One problem with moving the couplers closer so that they are under the diaphragms is that the coupler itself can hang up on the bumps on the bottoms of the diaphragms. In certain track geometries, when the coupler hangs on the bump, it will cause derailments. On this car, the coupler had rubbed so much that it rubbed the paint off both bumps. The other has already been ground down to be flush with the center part of the diaphragm. Newer cars come with rubber diaphragms, but these have the same problem. In this case, it is a simple matter to trim off the offending piece with a pair of flush cutters.
Bruce Jahn writes "...you might save some folks some confusion by adding that if they wish to use the #1 couplers, they merely have to lay the 821's on top the tang after removing the Aristo coupler, drill the two holes through the tang lined up with the coupler pockets, and attach them right on top of the tang with the long 2-56's provided. Although the cars will still be about a fat 1/4" apart on the straight, it is quite an improvement, and doesn't involve any cutting or epoxy mixing. If one wants to get the cars even closer, all that is needed is to cut away about 1/8" of the step in the Aristo coupler tang in order to move the couplers closer to the center of the car and the cars will be just barely touching when on a 1600 curve."
Aristo heavyweights have interior lighting that is powered from the track. The power pickups have been modified on the new cars.
The older cars used cast wheel assemblies. Each wheel and half axle were cast as one piece and the two pieces were joined with a plastic insulator placed at mid-axle. This allows power to be transferred from the wheel to the bearing for power pickup on each wheel.
The new cars use CNC machined wheels. Only one wheel is insulated from the solid axle so that power pickup via the bearings is possible on only ONE wheel on each axle. This same approach used on the new streamliner cars.
If you try to substitute a new wheelset on an old car, you will get dead shorts through the axles. To make this work, you will have to rewire the trucks to bypass the bearings on one end of each axle. Aristo's standard wiring method is to use one wheel on each truck to contact each rail. This minimizes pickup problems over turnouts. six wheel trucks pick up power on 3 wheels on each truck, the end axles contact one rail and the center axle contacts the other.
You might think that this would produce worse power pickup than the older setup, but actually it works out better than before. Aristo cast wheels get dirty very easily so that power pickup at the wheel tread is flaky. The newer wheels do not seem to collect nearly as much crud as the older wheels, so even with half the wheels doing the work, the overall result is better.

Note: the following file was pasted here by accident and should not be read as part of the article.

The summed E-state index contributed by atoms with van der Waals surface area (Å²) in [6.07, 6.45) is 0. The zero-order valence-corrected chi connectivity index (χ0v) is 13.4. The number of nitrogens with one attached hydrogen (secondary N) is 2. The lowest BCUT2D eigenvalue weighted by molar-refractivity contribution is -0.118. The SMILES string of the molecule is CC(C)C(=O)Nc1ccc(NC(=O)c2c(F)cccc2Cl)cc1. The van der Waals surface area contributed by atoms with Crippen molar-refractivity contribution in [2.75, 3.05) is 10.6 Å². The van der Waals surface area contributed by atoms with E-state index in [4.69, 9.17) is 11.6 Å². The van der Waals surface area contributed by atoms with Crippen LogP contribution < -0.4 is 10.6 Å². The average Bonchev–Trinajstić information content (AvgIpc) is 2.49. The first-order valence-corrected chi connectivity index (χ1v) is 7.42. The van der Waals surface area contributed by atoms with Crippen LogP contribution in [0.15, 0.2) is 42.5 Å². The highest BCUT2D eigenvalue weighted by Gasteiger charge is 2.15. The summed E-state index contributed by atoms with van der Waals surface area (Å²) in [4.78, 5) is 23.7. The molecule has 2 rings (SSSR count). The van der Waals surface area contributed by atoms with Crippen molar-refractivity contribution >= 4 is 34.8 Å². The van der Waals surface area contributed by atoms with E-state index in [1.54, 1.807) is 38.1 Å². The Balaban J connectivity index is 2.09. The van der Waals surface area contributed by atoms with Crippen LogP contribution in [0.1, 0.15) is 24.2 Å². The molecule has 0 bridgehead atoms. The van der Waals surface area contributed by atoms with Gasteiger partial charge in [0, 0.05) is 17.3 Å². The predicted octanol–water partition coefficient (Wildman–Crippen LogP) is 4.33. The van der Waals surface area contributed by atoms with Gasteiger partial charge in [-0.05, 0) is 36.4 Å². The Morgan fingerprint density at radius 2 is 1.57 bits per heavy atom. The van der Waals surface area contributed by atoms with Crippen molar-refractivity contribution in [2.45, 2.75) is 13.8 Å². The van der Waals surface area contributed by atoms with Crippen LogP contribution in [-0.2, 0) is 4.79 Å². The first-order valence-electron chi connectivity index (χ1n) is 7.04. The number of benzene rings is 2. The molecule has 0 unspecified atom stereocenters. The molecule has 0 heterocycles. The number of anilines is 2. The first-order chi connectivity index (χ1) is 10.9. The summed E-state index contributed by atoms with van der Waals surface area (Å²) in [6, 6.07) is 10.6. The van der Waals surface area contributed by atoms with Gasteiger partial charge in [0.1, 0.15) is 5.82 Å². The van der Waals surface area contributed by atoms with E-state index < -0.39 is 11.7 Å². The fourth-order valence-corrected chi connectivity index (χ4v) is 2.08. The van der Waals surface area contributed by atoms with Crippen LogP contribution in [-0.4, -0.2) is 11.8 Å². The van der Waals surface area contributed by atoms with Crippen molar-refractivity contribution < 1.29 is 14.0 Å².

If you find that the lighting flickers too much, check for continuity at each wheel. Sometimes one or more of the wires will break off the lug that connects to the wheel bearing. If yours have broken, try to replace or reroute the wire so that the movement of the bearing does not put undue stress on the joint.
Also, if the bearings have worn too much and become elongated, they can be replaced or rotated 180 degrees to put a new bearing surface at the top. If you do rotate them, be careful as the solder lug will try to rotate as well and the wire will get broken.
In the photos above, you can barely see an extra wire leading between the cars. I wire power pickups together all along the train (and to the engine too) so that power pickup is very good even on really dirty track. See my Power Connector Tips page for a little more information on the method that I use.[ Top ]
The standard heavyweight is lit with four bayonet base bulbs mounted under the roof. These are unmarked but they are very similar in brightness to a #53 14 volt bulb (Radio Shack 272-1117). At 20 volts track voltage, the car draws close to 500 mA and the car is too well lit. The lights are so bright that they look very unrealistic. Real lighting would have been subdued and somewhat yellow. Further, these appear to be 14 volt bulbs and running at overvoltage will significantly shorten their life. This had to be changed.
Note that as of late 2008 sometime, Aristo may have changed the lighting scheme to LEDs in some or all of the Heavyweight cars. I have not seen one of these puppies. The information below applies to cars that use incandescent lights.
The cheap and dirty way to dim the lights is to rewire the four bulbs from a straight parallel configuration to a series-parallel configuration as shown in the diagram. This puts half the voltage on the bulbs and makes them burn about right. It will also extend the life of the bulbs to approximately forever. It is also possible to put a voltage regulator on the bulbs set to 7.5 volts to produce the same effect and provide more consistently bright lighting at low speed, see below.
The cheap and dirty way is the best where there is constant track voltage, like provided by DCC, on the track. It significantly drops the current AND makes the bulbs tolerant to high track voltage. The original bulbs won't last long with 20+ volts on them. With PWC on the track, the regulator approach will provide better results as the lights will come on at or near full intensity at very low speeds. With just DC on the track, it is better to just leave them alone. At most speeds, the lights will not be overly bright. The regulator approach will limit the brightness and extend the bulb life, but the lights won't come on very brightly until the train is moving at medium speeds.